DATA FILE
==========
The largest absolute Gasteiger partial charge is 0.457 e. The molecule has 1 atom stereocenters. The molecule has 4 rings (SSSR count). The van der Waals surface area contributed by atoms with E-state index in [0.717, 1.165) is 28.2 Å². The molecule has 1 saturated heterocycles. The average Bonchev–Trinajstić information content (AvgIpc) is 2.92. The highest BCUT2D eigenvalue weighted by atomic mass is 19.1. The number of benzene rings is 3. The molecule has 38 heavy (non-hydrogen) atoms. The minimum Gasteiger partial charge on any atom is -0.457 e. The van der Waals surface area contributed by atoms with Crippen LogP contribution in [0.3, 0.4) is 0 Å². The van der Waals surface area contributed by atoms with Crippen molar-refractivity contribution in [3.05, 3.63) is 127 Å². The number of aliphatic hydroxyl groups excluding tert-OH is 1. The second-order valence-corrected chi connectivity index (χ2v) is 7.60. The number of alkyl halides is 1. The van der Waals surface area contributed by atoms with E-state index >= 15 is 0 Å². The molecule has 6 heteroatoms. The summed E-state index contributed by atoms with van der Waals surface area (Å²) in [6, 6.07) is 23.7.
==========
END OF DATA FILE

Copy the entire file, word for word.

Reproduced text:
The largest absolute Gasteiger partial charge is 0.457 e. The molecule has 1 atom stereocenters. The molecule has 4 rings (SSSR count). The van der Waals surface area contributed by atoms with E-state index in [0.717, 1.165) is 28.2 Å². The molecule has 1 saturated heterocycles. The average Bonchev–Trinajstić information content (AvgIpc) is 2.92. The highest BCUT2D eigenvalue weighted by atomic mass is 19.1. The number of benzene rings is 3. The molecule has 38 heavy (non-hydrogen) atoms. The minimum Gasteiger partial charge on any atom is -0.457 e. The van der Waals surface area contributed by atoms with Crippen LogP contribution in [0.3, 0.4) is 0 Å². The van der Waals surface area contributed by atoms with Crippen molar-refractivity contribution in [3.05, 3.63) is 127 Å². The number of aliphatic hydroxyl groups excluding tert-OH is 1. The second-order valence-corrected chi connectivity index (χ2v) is 7.60. The number of alkyl halides is 1. The van der Waals surface area contributed by atoms with E-state index >= 15 is 0 Å². The molecule has 6 heteroatoms. The summed E-state index contributed by atoms with van der Waals surface area (Å²) in [6, 6.07) is 23.7.